I had no choice but to acknowledge his single-minded purpose. The phenomenon that he hoped to destroy he embroidered with visions: of gothic concert halls; of towering cathedrals that straddled rivers and worshipped not only the One True God but the Great Old Ones, too; of blasphemous effigies of the ancient Azathoth, squat and tubular (like me, he said), centred in their renaissance courtyards and canal squares of the Master Story-Teller’s disciples with huge wasp-wings which they used as sails to drive their gondolas; of inns with bizarre swinging signs; of pedlars selling stews ever crusting thicker; of half-seen monsters perched on the city’s roofs at night and, ofttimes, climbing in at nursery windows; of imagined characters with silly names seriously discussing all such things in pubs; of a mighty photographic explosion when the sky made one enormous flash of day-night, turning all white people black and vice versa, and the foam of the river to sludgy oil, a positive to negative of all wholesome things…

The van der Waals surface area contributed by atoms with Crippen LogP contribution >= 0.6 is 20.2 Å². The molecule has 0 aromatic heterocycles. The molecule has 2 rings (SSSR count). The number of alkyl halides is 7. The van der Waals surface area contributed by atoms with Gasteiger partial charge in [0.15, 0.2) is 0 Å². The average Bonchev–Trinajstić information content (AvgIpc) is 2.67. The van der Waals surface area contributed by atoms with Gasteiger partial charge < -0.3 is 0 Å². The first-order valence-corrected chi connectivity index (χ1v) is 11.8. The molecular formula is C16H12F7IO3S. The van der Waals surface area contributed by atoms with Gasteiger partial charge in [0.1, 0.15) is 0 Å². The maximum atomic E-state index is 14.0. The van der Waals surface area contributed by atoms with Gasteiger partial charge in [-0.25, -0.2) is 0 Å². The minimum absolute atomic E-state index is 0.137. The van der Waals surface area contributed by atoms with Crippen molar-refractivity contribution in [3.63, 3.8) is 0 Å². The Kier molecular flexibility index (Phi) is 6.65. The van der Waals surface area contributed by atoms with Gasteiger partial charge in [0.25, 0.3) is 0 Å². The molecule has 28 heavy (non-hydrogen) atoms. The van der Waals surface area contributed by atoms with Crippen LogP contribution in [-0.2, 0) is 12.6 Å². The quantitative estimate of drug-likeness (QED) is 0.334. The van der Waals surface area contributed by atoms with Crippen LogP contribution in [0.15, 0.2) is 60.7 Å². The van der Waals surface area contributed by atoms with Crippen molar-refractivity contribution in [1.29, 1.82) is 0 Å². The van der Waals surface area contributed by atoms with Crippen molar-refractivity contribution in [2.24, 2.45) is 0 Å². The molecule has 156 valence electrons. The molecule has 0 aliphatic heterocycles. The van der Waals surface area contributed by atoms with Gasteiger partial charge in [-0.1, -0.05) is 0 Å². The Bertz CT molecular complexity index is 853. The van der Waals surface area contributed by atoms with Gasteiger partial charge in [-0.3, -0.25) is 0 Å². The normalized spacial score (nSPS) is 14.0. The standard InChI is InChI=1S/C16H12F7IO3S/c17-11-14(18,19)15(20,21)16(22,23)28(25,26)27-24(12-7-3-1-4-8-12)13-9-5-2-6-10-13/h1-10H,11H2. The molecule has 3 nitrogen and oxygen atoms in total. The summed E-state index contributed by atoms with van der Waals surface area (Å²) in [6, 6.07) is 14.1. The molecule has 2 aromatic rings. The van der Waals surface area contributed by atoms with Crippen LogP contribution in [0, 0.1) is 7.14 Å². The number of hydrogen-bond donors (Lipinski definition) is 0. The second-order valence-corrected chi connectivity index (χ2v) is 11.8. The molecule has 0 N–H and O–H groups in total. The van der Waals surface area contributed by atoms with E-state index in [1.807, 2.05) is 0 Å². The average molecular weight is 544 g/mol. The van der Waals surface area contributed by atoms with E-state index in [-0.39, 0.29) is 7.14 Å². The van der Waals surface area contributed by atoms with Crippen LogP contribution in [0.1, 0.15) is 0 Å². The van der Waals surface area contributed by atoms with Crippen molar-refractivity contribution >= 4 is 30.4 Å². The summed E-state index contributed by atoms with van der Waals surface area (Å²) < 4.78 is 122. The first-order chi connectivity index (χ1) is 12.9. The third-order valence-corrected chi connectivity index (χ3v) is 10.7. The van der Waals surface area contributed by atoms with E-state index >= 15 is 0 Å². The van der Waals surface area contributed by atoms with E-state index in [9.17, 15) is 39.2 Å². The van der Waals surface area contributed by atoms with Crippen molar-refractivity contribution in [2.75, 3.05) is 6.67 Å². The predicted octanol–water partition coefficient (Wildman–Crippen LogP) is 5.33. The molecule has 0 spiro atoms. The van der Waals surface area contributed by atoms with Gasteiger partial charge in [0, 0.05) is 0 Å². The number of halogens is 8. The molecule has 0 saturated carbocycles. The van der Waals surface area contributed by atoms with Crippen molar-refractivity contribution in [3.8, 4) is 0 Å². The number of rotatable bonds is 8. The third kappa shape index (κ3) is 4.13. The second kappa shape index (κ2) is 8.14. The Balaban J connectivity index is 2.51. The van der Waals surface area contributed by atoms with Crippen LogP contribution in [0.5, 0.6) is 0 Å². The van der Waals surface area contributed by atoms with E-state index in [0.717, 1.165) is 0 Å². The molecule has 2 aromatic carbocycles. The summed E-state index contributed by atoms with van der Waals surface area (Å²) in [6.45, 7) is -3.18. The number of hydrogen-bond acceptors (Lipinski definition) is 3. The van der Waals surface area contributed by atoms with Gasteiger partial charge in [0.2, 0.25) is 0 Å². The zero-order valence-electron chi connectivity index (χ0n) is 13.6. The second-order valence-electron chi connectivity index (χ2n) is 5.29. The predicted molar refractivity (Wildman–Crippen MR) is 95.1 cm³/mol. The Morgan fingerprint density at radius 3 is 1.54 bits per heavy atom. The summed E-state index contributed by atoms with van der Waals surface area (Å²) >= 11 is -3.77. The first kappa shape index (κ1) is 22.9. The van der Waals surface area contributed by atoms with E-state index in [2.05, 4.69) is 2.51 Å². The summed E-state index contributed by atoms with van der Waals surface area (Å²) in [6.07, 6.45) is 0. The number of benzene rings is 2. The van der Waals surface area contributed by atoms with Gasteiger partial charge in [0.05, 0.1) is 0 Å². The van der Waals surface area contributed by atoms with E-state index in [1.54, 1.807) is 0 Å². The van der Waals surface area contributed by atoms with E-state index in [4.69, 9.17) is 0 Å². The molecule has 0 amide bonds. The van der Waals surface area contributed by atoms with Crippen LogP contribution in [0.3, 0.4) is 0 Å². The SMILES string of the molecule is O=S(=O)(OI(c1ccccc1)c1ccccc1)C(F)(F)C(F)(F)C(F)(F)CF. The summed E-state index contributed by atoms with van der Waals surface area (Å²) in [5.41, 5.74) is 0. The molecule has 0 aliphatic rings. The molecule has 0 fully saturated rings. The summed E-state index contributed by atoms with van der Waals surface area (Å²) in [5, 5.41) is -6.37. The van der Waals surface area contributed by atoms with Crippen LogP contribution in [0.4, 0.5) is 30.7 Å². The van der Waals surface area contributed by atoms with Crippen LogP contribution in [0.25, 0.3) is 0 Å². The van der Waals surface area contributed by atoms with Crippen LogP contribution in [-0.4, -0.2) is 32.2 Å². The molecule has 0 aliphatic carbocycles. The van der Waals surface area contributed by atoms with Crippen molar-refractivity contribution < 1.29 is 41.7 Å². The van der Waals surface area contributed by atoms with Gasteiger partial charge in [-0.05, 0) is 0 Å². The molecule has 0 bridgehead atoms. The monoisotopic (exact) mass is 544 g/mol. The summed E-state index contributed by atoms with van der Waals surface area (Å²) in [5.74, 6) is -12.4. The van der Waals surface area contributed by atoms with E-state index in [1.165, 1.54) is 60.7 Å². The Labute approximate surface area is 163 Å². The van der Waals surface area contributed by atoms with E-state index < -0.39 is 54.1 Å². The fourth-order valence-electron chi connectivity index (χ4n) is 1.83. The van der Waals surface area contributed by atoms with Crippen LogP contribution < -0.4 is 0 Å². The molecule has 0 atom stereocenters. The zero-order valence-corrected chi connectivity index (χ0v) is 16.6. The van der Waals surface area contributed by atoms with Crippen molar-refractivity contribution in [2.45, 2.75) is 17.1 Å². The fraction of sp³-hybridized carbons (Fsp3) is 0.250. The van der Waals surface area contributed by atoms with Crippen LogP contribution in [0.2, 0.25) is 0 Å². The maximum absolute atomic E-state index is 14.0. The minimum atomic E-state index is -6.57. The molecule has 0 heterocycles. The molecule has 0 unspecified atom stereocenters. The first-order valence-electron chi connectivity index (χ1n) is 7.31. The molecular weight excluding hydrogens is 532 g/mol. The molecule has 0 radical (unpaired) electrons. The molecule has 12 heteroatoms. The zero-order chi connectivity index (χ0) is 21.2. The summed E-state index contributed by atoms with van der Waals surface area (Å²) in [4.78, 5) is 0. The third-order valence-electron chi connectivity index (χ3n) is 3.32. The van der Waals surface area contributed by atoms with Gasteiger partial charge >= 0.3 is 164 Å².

I looked up querulously while he spoke, a shadow creeping across his face, as he embellished the legendary backdrop to his quest. The night was indeed beginning to slew across his features, as the forgotten camp-fire withdrew into its embers – and his speech continued accordingly.

    “I’ll beat their brains out for their fevered imaginings; I’ll plumb each dark alleyway and erect my scorching searchlights; the fleshy gargoyles they have hung from the great city gate, I will take the smiles off their faces with my hungry sword; and, the Master Story-Teller, I will pluck his privities like forbidden fruit and bake ‘em over a bonfire of violins and paintbrushes…”